The National Football League has picked another fight this year with the news media that have helped make it the world’s most profitable sports franchise.
There has been an uproar about vests that all news photojournalists are supposed to wear while on the sidelines of every football game. The vests carry two versions of the NFL logo, which might cause fans to think news photographers actually are working for the league. Both print and broadcast photographers are alarmed by two other logos on the vests for corporate sponsors, which essentially requires these journalists to become walking billboards.
But another NFL rule that has more serious implications for football fans and the public in general has received far less attention. The NFL now wants to severely limit the use of league-related photos and video on media Web sites. In general, local news sites could post the equivalent of only 45 seconds per day of all of their interviews with players, coaches or other team personnel at any NFL facility.
This time limit is ridiculously small, as a question-and-answer session with a single person at evtrib.com can last one to six minutes. If this tactic is successful, the NFL will be able to force more visitors to Web sites that it owns or has strong influence over through partnership contracts, and make league owners even richer.
But imposing any limits outside of actual game coverage (which is copyrighted by the NFL) corrupts the entire news gathering process. Readers and viewers expect journalists and their editors to decide how much material should be delivered to inform and to entertain. Such control of the news never should be left up to the source, such as the NFL, which obviously has a biased interest in promoting positive moments and ignoring or covering up any negative events or blunders.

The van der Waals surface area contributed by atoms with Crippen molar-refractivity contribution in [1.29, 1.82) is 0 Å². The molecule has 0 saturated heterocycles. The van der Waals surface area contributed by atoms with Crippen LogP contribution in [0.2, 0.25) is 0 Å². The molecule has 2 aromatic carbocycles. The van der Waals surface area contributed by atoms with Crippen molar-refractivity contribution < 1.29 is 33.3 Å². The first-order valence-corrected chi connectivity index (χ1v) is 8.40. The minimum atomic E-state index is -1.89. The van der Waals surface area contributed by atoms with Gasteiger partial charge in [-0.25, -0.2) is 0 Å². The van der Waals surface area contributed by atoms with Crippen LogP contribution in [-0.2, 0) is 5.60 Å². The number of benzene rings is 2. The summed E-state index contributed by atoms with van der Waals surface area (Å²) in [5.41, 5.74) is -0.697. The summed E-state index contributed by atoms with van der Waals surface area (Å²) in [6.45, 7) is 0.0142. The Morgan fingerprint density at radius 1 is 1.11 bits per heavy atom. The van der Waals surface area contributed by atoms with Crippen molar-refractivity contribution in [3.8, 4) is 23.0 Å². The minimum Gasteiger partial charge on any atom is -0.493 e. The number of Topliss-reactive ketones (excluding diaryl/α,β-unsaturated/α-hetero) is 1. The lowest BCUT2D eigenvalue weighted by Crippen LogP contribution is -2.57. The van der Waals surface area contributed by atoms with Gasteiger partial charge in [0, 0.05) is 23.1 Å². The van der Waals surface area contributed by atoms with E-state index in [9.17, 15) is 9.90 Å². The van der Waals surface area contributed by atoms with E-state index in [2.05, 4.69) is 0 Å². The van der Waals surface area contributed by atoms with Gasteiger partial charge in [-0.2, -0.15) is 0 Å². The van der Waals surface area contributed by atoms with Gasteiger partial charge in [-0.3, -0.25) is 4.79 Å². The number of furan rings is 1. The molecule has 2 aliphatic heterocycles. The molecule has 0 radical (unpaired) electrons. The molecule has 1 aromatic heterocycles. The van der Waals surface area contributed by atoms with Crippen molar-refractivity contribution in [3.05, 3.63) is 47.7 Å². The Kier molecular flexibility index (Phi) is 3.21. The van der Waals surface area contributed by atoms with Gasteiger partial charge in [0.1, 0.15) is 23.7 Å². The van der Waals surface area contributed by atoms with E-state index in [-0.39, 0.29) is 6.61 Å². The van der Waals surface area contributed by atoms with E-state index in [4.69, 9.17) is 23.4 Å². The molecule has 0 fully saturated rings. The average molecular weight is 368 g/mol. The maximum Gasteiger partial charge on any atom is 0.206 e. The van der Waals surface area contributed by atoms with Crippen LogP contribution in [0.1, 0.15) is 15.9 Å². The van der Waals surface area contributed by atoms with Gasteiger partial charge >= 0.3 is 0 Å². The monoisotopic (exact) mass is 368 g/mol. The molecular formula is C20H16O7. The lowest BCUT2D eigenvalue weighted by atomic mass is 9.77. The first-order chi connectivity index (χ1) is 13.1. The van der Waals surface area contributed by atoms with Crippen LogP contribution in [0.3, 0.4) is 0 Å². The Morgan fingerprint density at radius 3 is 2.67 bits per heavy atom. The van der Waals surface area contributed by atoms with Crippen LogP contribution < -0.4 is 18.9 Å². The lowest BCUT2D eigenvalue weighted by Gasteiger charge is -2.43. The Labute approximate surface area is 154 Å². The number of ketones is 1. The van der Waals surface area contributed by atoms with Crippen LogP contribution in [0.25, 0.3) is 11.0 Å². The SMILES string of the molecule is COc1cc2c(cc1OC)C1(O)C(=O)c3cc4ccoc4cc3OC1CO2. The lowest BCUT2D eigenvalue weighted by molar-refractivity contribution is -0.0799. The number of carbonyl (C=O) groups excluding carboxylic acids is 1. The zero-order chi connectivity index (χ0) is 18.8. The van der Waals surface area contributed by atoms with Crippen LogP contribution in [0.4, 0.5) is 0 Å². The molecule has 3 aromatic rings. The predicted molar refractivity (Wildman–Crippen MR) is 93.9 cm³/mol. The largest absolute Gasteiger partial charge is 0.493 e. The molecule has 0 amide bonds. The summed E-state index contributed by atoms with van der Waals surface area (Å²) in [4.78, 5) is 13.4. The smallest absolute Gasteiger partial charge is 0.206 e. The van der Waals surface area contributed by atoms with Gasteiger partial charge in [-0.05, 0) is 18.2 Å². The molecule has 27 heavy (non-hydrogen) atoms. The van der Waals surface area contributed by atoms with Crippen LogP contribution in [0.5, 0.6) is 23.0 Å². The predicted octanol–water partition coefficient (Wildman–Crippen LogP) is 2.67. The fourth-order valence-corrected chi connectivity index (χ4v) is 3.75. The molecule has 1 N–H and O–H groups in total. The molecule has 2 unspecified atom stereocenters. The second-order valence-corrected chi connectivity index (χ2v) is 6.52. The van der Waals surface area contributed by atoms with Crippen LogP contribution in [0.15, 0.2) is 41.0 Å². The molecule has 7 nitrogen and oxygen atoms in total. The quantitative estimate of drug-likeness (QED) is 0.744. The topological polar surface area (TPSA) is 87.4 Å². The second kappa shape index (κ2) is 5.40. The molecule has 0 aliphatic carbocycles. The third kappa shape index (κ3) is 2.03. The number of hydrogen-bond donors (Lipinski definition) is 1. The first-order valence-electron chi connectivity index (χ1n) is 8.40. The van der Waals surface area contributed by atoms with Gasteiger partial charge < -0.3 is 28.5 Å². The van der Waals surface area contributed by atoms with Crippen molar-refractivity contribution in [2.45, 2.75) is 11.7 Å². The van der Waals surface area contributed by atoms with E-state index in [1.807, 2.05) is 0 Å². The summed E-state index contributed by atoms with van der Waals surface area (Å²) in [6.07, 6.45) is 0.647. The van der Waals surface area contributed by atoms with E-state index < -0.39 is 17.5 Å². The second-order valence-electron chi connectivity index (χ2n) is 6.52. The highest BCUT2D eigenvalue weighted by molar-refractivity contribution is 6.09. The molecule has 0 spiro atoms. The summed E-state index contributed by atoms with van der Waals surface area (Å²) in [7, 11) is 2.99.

Most NFL facilities around the country are funded at least in part by taxpayers. That certainly is true for the Arizona Cardinals and its home games at the University of Phoenix Stadium in Glendale, its clubhouse and practice fields in Tempe, and its summer training camp at Northern Arizona University in Flagstaff.
Taxpayers are constitutionally entitled to independent reports on how these publicly owned grounds are used by the Cardinals and the NFL. Actual pictures and video often explain issues far more vividly and credibly than word descriptions alone. Imposing time limits on such reports significantly erodes any autonomy and increases the likelihood of biased reporting.
These new rules are part of an aggressive strategy by the NFL in the past couple of years to shape the news to its benefit, and media organizations are debating how to respond. Talks about boycotting key games apparently has fizzled, and the NFL made it clear on Monday it’s sticking with the sideline vest mandate. We on the Tribune Editorial Board urge photographers to at least cover up the logos.
As for the Web issue, the media needs to look to sympathetic politicians, and possibly the courts, to remind the NFL that as long as it uses taxpayer-funded facilities, it must respect the role of an independent free press.